A Good Night's Sleep: An Essential Tool in Managing IBS
In addition to having IBS, I am also an intermittent insomniac. My insomnia has taken many forms. Most often, I've had a lot of trouble falling asleep at night and spend hours tossing and turning in my bed. Other times, I may fall asleep quickly enough, but wake up many times throughout the night or several hours earlier in the morning than I intended to and then can't fall back asleep. There are even times, usually it's been at least once a month or more, where I have passed an entire night without getting a single second of sleep.
Sometimes, IBS and other digestive issues are actually part of the problem keeping me awake, whether it's heartburn, nausea, bloating or intestinal cramping. But it's worth noting that missing a couple of nights of sleep can mess me up in all sorts of ways, including on the literal, gut level.
Is there a connection between insomnia and IBS?
I tried to find out if there is a documented correlation between insomnia and IBS. I found a study from over 20 years ago, "Sleep and gastric function in irritable bowel syndrome," in which the the survey participants reported a decrease in their IBS symptoms when they slept well.1 A much more recent study in 2016 had a more assertive claim to the link between IBS and insomnia, noting that “sleep disturbances are more common in patients with IBS versus healthy control participants, and correlate with IBS-related pain, distress and poorer IBS-related quality of life.”2 Yet another study from 2004 out of the Mayo Clinic found that of over 2,200 people polled, 39% reported experiencing insomnia at least once a month, of which 15% also had IBS.3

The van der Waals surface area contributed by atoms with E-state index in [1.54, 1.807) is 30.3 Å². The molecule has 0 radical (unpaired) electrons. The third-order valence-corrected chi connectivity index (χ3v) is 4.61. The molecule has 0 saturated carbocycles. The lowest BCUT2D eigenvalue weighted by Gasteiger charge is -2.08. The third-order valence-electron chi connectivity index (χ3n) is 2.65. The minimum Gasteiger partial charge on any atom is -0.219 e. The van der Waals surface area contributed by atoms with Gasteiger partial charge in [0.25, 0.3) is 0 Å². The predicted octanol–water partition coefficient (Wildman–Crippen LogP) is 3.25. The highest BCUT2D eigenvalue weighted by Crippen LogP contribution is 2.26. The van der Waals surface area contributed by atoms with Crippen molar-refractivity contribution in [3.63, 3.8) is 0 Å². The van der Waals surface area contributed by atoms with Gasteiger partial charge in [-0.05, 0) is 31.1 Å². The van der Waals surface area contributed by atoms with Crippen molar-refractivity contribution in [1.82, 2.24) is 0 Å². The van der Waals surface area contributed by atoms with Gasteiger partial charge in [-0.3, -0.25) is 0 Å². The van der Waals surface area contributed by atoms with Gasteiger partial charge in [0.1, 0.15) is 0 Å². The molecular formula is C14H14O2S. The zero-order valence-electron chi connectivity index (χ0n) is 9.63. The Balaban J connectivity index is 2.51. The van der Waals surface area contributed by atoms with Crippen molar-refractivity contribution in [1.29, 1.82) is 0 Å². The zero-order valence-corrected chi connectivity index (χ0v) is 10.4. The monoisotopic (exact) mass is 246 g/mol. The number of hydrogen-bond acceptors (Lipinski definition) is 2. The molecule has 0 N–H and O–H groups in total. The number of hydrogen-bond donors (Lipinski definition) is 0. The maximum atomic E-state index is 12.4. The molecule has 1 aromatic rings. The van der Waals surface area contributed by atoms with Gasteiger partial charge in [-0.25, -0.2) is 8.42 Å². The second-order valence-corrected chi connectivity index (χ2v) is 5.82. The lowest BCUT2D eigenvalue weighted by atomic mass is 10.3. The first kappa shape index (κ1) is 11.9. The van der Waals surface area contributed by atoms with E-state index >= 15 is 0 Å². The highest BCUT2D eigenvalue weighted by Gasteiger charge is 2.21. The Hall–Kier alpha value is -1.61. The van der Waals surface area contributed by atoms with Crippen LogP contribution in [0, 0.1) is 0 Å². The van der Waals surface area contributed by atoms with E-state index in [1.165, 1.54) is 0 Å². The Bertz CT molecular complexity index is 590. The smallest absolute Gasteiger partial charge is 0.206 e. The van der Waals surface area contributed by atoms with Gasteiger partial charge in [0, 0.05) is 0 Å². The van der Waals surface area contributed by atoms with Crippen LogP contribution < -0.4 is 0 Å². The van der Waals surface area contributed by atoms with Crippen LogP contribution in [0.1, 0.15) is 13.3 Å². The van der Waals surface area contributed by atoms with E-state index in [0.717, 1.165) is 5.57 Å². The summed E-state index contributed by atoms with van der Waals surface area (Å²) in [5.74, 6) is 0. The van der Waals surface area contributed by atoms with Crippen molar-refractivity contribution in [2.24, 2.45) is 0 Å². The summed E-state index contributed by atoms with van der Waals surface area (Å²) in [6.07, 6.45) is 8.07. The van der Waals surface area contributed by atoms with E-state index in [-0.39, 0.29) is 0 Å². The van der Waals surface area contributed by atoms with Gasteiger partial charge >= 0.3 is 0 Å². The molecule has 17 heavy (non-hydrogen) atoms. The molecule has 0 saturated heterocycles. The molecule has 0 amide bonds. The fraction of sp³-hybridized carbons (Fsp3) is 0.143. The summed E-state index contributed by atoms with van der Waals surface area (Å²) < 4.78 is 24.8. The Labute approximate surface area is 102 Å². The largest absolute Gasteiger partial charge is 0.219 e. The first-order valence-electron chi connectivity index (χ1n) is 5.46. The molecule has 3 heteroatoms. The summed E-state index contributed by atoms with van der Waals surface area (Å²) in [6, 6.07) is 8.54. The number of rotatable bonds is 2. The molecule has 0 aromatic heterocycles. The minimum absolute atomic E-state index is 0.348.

Can synthetic melatonin help with IBS symptoms?
So, what is the exact nature of the correlation between lack of sleep and IBS? Well, as 90% of melatonin--a hormone produced in the body that helps a person sleep--is produced in the gut, if you are having gut trouble, it might logically impact the production of melatonin, and therefore adversely effect your ability to sleep well. This may account for why one scientific paper reviewing research on melatonin found taking a synthetic dose of it before bed often benefits IBS patients in relieving their symptoms such as associated abdominal pain.4 And of course, not sleeping well can increase stress and anxiety and amplify pain signals, in turn contributing to the exacerbation of IBS symptoms.
Soon, I will be offering tips for getting a good night's sleep even with IBS. In the meantime, how does sleep impact your IBS and vice versa?
Have you ever had a public IBS accident?